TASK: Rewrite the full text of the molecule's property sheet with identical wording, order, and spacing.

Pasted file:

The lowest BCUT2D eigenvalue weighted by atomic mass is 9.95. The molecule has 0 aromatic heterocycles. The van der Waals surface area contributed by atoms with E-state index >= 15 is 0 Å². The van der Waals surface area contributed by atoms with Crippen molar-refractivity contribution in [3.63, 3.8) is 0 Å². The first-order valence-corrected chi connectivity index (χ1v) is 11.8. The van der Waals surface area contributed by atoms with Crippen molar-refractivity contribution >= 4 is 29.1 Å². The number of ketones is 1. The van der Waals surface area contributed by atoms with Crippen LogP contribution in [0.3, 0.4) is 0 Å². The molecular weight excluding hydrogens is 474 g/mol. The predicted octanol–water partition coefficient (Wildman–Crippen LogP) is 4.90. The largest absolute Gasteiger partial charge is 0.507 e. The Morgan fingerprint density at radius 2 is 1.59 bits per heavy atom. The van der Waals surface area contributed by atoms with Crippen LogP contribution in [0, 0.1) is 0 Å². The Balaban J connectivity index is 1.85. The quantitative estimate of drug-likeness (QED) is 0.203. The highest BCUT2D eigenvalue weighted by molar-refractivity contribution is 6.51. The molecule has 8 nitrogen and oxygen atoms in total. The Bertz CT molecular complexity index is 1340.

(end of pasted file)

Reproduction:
The lowest BCUT2D eigenvalue weighted by atomic mass is 9.95. The molecule has 0 aromatic heterocycles. The van der Waals surface area contributed by atoms with E-state index >= 15 is 0 Å². The van der Waals surface area contributed by atoms with Crippen molar-refractivity contribution in [3.63, 3.8) is 0 Å². The first-order valence-corrected chi connectivity index (χ1v) is 11.8. The van der Waals surface area contributed by atoms with Crippen molar-refractivity contribution >= 4 is 29.1 Å². The number of ketones is 1. The van der Waals surface area contributed by atoms with Crippen LogP contribution in [0.3, 0.4) is 0 Å². The molecular weight excluding hydrogens is 474 g/mol. The predicted octanol–water partition coefficient (Wildman–Crippen LogP) is 4.90. The largest absolute Gasteiger partial charge is 0.507 e. The Morgan fingerprint density at radius 2 is 1.59 bits per heavy atom. The van der Waals surface area contributed by atoms with Crippen LogP contribution in [0, 0.1) is 0 Å². The Balaban J connectivity index is 1.85. The quantitative estimate of drug-likeness (QED) is 0.203. The highest BCUT2D eigenvalue weighted by molar-refractivity contribution is 6.51. The molecule has 8 nitrogen and oxygen atoms in total. The Bertz CT molecular complexity index is 1340.